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Some New Hampshire Republicans Seek to Ban Gender-Affirming Surgeries for Trans Youth

New Hampshire Representative Erica Layon; Parent and Stressed Transgender Teen
Images:; Shutterstock

Genital surgeries are only rarely performed on minors, but the bill still gets in the way of private medical decisions, opponents say.


Having failed to ban all gender-affirming medical care for transgender minors, some Republicans in New Hampshire are trying to pass a bill to ban only genital surgeries for this population.

Such surgeries are exceedingly rare for minors, but they are sometimes deemed medically necessary, and in any case, the bill would interfere with the doctor-patient relationship and parents’ rights to direct their children’s health care, opponents say.

The original bill, House Bill 619, would have banned puberty blockers, hormones, and top surgery as well as genital surgery for people under 18. It never got out of committee. An amended version, on which the New Hampshire House Health, Human Services, and Elderly Affairs Committee held a public hearing Tuesday, would ban only genital surgery and referrals for it.

“We do not seek to invalidate your experience,” Republican Rep. Erica Layon, the bill’s chief sponsor, said in the hearing, The Boston Globe reports. “This effort is to prioritize your lifelong health and well-being by pumping the brakes on the rapid adoption of this medical care for your age group.”

Several groups representing doctors, social service providers, and LGBTQ+ activists testified against the bill. A representative of Dartmouth Health, a major medical center in the state, said its policy is usually to avoid genital surgery for minors, but there are some cases in which it’s needed.

“It’s really dangerous to legislate medicine in this way,” said Courtney Tanner, senior director of government relations for Dartmouth Health.

GLBTQ Legal Advocates and Defenders attorney Chris Erchull mentioned how rare such surgeries are. His group cited a study estimating that “405 transition-related genital surgeries were performed between 2016 and 2020 on patients between the ages of 12 and 18,” the Globe reports, and Erchull said most of the patients were 18 and very few were from New Hampshire.

“We are talking about a very, very small number of surgeries, and the only place I know anywhere near here is Boston Children’s Hospital where a surgery like that has ever taken place, and it is very rare even there,” Erchull said.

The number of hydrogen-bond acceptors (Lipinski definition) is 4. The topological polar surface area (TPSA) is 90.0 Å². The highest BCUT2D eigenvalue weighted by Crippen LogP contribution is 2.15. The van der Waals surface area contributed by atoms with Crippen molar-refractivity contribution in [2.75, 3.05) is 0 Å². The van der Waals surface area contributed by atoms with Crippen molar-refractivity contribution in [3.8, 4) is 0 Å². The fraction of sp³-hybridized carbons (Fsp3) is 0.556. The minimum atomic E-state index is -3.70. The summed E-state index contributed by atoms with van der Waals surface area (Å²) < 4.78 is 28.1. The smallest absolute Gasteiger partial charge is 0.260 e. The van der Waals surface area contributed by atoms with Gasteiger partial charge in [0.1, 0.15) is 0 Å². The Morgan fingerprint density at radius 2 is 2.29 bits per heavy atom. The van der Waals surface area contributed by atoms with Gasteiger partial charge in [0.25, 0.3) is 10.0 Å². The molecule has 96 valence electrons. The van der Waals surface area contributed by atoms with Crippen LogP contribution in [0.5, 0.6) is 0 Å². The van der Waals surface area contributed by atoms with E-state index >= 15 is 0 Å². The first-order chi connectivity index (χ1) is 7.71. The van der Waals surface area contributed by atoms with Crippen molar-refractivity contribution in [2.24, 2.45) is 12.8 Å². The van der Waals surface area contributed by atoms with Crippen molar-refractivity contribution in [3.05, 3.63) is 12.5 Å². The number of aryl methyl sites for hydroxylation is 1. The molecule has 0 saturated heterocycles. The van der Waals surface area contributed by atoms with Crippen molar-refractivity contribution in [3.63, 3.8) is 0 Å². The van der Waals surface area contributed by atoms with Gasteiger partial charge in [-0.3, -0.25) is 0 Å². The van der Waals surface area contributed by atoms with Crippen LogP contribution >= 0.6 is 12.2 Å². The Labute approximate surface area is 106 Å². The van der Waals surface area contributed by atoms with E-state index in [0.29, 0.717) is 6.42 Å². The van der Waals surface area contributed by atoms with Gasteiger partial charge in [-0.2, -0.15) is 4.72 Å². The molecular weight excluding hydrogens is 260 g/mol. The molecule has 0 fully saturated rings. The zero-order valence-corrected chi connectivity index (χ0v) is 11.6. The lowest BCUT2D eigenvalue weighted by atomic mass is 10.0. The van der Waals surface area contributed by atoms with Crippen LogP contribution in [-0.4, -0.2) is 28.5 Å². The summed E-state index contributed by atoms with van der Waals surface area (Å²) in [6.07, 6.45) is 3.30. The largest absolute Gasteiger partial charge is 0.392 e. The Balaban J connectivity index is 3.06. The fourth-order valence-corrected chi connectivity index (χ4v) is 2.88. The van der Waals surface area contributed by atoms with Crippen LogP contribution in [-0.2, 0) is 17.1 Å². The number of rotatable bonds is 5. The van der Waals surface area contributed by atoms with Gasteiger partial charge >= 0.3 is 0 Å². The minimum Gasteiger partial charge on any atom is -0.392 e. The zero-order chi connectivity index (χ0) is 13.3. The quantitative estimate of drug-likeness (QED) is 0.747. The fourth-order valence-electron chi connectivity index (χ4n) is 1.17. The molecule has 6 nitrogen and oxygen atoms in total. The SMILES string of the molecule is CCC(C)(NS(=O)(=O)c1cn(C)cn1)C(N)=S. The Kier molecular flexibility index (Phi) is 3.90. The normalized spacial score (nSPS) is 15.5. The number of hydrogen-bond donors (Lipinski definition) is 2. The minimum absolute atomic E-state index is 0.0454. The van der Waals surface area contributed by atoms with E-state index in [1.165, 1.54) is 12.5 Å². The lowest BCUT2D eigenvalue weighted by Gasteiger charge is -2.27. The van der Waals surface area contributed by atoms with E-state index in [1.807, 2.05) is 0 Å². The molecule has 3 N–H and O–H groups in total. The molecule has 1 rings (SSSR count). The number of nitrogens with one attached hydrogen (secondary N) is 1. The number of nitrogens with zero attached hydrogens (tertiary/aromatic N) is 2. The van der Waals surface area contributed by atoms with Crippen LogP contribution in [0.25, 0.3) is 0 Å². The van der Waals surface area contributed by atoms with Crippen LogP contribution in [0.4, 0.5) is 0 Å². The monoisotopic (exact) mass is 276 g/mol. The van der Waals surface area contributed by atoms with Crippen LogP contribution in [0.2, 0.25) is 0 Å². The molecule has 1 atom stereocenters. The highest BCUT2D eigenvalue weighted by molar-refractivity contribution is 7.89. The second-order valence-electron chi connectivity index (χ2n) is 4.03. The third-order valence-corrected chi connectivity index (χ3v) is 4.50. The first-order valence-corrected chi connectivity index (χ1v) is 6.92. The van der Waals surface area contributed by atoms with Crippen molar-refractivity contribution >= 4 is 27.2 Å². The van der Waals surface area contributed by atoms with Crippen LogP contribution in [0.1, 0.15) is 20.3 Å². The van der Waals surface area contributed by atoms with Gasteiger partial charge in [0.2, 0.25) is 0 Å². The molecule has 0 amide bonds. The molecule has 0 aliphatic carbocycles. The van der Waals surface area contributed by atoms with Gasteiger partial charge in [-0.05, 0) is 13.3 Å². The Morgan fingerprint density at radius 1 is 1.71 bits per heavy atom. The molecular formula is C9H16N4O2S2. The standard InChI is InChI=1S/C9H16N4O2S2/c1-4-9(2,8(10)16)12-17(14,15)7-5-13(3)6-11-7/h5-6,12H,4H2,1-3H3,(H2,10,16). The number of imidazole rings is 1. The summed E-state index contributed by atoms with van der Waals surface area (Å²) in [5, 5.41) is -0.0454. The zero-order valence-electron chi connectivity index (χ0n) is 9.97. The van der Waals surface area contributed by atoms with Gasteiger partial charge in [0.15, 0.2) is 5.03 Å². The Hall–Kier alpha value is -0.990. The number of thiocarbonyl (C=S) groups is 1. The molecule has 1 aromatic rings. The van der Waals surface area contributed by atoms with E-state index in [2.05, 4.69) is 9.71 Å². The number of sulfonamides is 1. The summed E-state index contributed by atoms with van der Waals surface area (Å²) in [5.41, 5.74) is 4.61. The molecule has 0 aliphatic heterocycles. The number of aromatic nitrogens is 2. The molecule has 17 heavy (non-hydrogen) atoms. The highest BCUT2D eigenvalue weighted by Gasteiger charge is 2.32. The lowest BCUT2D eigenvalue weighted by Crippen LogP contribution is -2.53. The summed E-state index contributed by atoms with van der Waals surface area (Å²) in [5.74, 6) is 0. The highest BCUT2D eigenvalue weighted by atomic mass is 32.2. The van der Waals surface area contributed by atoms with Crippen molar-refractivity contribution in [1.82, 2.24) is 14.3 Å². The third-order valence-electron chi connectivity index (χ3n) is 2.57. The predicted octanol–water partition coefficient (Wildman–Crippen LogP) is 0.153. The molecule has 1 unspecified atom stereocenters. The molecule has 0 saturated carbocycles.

The amended bill would also change the state’s ban on conversion therapy for minors to clarify that counselors can discuss gender identity with young people, but some commenters said this is unnecessary. “I’m concerned that a lot of the points in the conversion therapy amendments reflect a fundamental misunderstanding of gender identity,” Erchull said.

James Bomersbach, representing the New Hampshire Psychological Association, expressed concern that the new language confuses legitimate therapy for trans youth with conversion therapy. “There is no legitimate purpose for conversion therapy. There is no scientific evidence that it could work,” he said. “That is not the case for gender-affirming care or any of the things that may be falling under that umbrella.”

A fellow legislator challenged Layon on how advocates for parents’ rights could seek to limit those rights when it comes to gender-affirming care, but Layon said those rights are not absolute. “A parent can’t authorize their child to go use heroin,” she said.

Eleanor McDonough, a trans woman who recently moved from Florida to New Hampshire, said that comparison doesn’t make sense. “When legislating against personal medical rights, any infringement is not only dangerous, it’s a slippery slope,” she said. “It is not the role of government to decide if care which is widely acknowledged as the best treatment for gender dysphoria is medically necessary.”

It's now up to the Health, Human Services, and Elderly Affairs Committee to decide whether to put the amended language before the full House. Both the New Hampshire House and Senate have Republican majorities, and the governor, Chris Sununu, is a Republican, but the state’s GOPers are generally more liberal on LGBTQ+ issues than those in other parts of the country. Sununu has, for instance, signed bills into law banning anti-trans job discrimination and use of the “LGBTQ+ panic” defense in homicide cases.

He did, however, join most of the nation’s other Republican governors in opposing the Biden administration’s proposed rule establishing student athletes’ right to compete under their gender identity, with some exceptions. New Hampshire has not restricted trans participation in school sports, but Sununu said each state should decide on its own policy.

Pictured: New Hampshire Rep. Erica Layon; parent and child

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Trudy Ring

Trudy Ring, The Advocate's copy chief, has spent much of her journalistic career covering the LGBT movement. When she's not fielding questions about grammar, spelling, and LGBT history, she's sharing movie trivia or classic rock lyrics.
Trudy Ring, The Advocate's copy chief, has spent much of her journalistic career covering the LGBT movement. When she's not fielding questions about grammar, spelling, and LGBT history, she's sharing movie trivia or classic rock lyrics.